by Lindsay Kramer || NHL.com
For reasons both obvious and unexpected, Bridgeport Sound Tigers rookie right wing Kyle Okposo is probably the most watched player in the AHL right now.
So there’s only one way that Okposo knows how to respond. He’s giving everyone something to look at.
Okposo is deftly skating through a firestorm created when he left the University of Minnesota during his sophomore season to start his pro career in the New York Islanders organization, which was unhappy with his development in college.
In his first five games with the Sound Tigers, Okposo ripped off a goal and six assists. Oh, so that must be what he means by development.
“I thought it was OK. I thought I had pretty good jump. I was trying to make some plays out there,” Okposo said after his first AHL three-in-three weekend. “It was different than college. Guys are a lot smarter. They are not running around all the time. In college, guys are running around like loose cannons trying to take people’s heads off.”
No matter when he broke into the pro ranks, Okposo was going to be a magnet for attention because of his status as New York’s first-round pick (No. 7 overall) in the 2006 draft. The way he’s making his splash just cranks up the magnification on the microscope.
Okposo had seven goals and four assists in 18 games for Minnesota, after going 19-21 as a freshman last year.
Okposo’s hockey timing was perfect, as usual. He was playing for the United States at the World Juniors in the Czech Republic at the time, so he missed much of the fallout.
“I knew it was going to come, just because of the situation I was in,” Okposo said. “I kind of expected it a little bit. I didn’t expect as much as (there was). I just thought it was the best time for me (to leave school). I wish it had got no publicity.”
Ah, but there’s the rub. It’s precisely because Okposo has thrived under such scrutiny that there’s every reason to believe his gambit is going to pay off almost immediately.
Last year, Okposo was named to the all-WCHA second team and the WCHA all-rookie team in a hockey-frenzied league. Playing in the World Juniors was another big-moment jewel. Turning pro in the middle of an AHL season is a different beast all together, but it’s one that few players are as well-equipped to handle as Okposo.
“I’ve never looked at it as pressure,” Okposo said. “Throughout my whole life, I’ve looked at anything that’s thrown at me as a challenge. People can say whatever they want. I’m just going to go out and do the best I can. I’m going to be under a microscope a bit. But I’m not thinking about that.”
Even Minnesota coach Don Lucia, who did not want to relive the back-and-forth of Okposo’s departure, thinks his former prized prospect will chew up the transition.
“He’ll probably have less pressure there,” Lucia said. “He’s a good player, but he’s 19. But he’ll learn to adjust as he plays a few games.”
Or perhaps even quicker. Sound Tigers coach Jack Capuano eyeballs the poised, 6-foot, 195-pound Okposo and sees both a workhorse and a salve for a struggling offense that’s in the bottom-third of the league.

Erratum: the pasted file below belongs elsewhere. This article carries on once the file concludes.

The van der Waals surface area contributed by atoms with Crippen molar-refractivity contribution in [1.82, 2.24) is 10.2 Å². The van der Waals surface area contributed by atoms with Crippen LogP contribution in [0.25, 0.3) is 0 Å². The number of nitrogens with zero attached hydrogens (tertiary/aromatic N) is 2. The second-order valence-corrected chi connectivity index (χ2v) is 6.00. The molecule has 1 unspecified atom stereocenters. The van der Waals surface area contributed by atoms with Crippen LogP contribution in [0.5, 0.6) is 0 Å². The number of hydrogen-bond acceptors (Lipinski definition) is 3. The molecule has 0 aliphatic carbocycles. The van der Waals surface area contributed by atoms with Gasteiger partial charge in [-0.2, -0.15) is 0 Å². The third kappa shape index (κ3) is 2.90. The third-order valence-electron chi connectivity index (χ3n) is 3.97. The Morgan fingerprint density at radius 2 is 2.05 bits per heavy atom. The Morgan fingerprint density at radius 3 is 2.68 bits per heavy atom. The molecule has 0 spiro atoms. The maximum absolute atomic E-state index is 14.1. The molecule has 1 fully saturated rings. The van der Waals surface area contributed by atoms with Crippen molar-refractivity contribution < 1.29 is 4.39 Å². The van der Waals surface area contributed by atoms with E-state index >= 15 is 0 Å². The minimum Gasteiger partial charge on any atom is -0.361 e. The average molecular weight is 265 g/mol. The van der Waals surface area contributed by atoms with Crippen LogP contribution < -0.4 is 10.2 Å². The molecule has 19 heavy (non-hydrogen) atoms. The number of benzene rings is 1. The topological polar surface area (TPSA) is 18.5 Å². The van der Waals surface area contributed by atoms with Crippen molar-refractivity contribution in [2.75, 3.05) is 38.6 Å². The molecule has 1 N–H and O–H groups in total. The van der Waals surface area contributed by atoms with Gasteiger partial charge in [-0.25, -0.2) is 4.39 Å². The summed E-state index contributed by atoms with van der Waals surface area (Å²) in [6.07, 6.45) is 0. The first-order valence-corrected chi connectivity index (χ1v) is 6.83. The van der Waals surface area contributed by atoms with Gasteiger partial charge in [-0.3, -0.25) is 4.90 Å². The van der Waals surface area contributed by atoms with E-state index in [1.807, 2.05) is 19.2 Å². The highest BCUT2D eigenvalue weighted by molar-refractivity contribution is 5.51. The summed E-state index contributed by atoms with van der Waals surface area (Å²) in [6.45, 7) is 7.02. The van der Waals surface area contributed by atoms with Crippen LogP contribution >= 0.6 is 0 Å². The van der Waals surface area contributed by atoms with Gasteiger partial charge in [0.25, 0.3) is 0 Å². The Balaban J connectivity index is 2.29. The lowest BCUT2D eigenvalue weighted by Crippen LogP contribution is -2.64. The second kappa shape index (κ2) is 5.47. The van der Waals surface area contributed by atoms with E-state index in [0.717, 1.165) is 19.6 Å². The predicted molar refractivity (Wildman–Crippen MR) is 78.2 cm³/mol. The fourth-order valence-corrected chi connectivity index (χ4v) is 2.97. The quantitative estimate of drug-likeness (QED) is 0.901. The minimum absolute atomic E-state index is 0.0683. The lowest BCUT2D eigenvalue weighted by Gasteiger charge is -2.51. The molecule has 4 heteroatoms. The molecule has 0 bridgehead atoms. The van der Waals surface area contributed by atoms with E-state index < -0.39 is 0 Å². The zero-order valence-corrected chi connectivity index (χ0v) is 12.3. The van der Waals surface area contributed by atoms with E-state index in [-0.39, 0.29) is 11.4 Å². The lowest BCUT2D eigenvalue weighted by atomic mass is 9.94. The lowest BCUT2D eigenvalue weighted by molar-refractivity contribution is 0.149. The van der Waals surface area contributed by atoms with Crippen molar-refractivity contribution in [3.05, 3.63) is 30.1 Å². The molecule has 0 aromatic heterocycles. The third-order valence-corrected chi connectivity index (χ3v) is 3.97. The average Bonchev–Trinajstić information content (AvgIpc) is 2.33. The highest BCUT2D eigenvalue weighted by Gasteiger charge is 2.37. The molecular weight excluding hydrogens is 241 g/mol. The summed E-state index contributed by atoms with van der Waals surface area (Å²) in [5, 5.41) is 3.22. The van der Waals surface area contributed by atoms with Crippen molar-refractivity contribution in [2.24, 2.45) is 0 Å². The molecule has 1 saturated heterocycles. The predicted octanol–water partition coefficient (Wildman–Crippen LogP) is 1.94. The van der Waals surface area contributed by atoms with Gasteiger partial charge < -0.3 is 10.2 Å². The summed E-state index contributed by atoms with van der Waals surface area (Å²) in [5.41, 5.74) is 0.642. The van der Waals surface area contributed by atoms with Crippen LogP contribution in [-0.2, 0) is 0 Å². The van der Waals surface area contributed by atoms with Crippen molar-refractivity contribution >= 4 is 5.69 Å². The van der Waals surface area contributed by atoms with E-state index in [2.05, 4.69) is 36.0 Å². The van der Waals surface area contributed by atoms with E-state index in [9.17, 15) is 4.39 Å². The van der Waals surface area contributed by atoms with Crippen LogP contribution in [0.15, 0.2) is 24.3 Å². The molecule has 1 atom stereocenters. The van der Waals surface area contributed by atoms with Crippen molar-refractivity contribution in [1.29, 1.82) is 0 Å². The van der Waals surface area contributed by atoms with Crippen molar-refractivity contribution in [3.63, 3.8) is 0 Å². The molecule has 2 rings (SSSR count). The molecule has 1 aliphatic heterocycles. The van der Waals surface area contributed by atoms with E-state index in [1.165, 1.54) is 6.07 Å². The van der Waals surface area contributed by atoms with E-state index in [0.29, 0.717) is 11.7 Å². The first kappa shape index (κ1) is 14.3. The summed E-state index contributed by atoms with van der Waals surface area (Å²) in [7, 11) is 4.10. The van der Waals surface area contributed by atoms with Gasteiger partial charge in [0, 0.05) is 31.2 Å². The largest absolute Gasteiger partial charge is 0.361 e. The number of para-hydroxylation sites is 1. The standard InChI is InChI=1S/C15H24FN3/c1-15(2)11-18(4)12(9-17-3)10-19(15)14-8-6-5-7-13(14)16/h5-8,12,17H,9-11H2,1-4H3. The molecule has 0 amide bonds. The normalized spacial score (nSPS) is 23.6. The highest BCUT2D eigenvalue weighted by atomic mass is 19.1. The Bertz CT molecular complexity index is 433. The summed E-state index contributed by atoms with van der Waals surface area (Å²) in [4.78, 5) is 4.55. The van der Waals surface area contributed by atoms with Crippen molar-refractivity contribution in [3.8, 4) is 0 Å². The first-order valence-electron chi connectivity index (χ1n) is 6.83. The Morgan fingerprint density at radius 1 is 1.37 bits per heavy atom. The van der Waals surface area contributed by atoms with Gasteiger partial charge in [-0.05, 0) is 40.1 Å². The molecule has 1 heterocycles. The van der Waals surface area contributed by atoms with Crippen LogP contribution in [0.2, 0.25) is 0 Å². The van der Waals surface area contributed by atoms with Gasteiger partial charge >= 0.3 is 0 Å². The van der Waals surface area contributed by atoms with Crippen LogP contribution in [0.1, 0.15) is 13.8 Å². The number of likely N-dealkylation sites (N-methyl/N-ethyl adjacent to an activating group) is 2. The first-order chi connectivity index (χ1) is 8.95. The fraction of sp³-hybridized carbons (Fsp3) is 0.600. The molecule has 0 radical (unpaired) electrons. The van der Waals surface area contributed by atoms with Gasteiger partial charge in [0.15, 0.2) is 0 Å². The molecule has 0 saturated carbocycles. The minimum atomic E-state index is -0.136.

“His conditioning is a little better than where I thought it was. At 19-years-old, he understands the concept of the game,” Capuano said. “I think he thinks the game as good as anybody we’ve had. He’s fitting in just fine. He’s an elite player. We’re going to develop him into an Islander here.”
The child of a Minnesota tennis player and a Nigerian soccer player, Okposo hopes his athletic prowess will bring him to the big show in Long Island.
Okposo is thrilled just to be some place where he can hang up his clothes. After packing his suitcase in Minnesota, he jetted off to the World Juniors, went back home to St. Paul for a couple days to gather some of his stuff and then cruised on over to Bridgeport. Then, he was tossed into the three-in-three fray.
“That’s all part of the transition process,” Okposo said. “Your mind has to be sharp, especially in that third game there, when you might be tired physically. Just the excitement of being a pro hockey player, and playing my first few games, that was enough to get me through it no matter how my body felt.”
Still, on an off-day between that initiation and a bus trip to Norfolk, Okposo unwound with a little shopping. An Xbox 360 was his splurge, since the one he had back home was broken.
“I’ve never really liked spending money, so I don’t see any reason to start now. This was probably my present to myself, the one thing I was going to buy,” Okposo said. “It was not too much, but it was what I wanted. It’s a good thing to have.”
Even better, when the time comes to move it and the rest of his stuff, the final leg of Okposo’s wild trip this season will be the shortest one of all. Long Island is maybe 90 minutes from Bridgeport, and though Okposo cringes at the speculation, that a hop, skip and jump to the Islanders looks more imminent with each passing game.
“Whether it’s a week from now or a year or two from now, I want to keep working on my game,” Okposo said. “Obviously, I’ve been self-motivated. I’m just planning on doing whatever. They tell me where to play, I go play my heart out. I’m just trying to get to be the best player I can every day.”
Lindsay Kramer, the AHL correspondent for NHL.com, profiles an up-and-coming player each Monday and his AHL notebook appears each Thursday on NHL.com.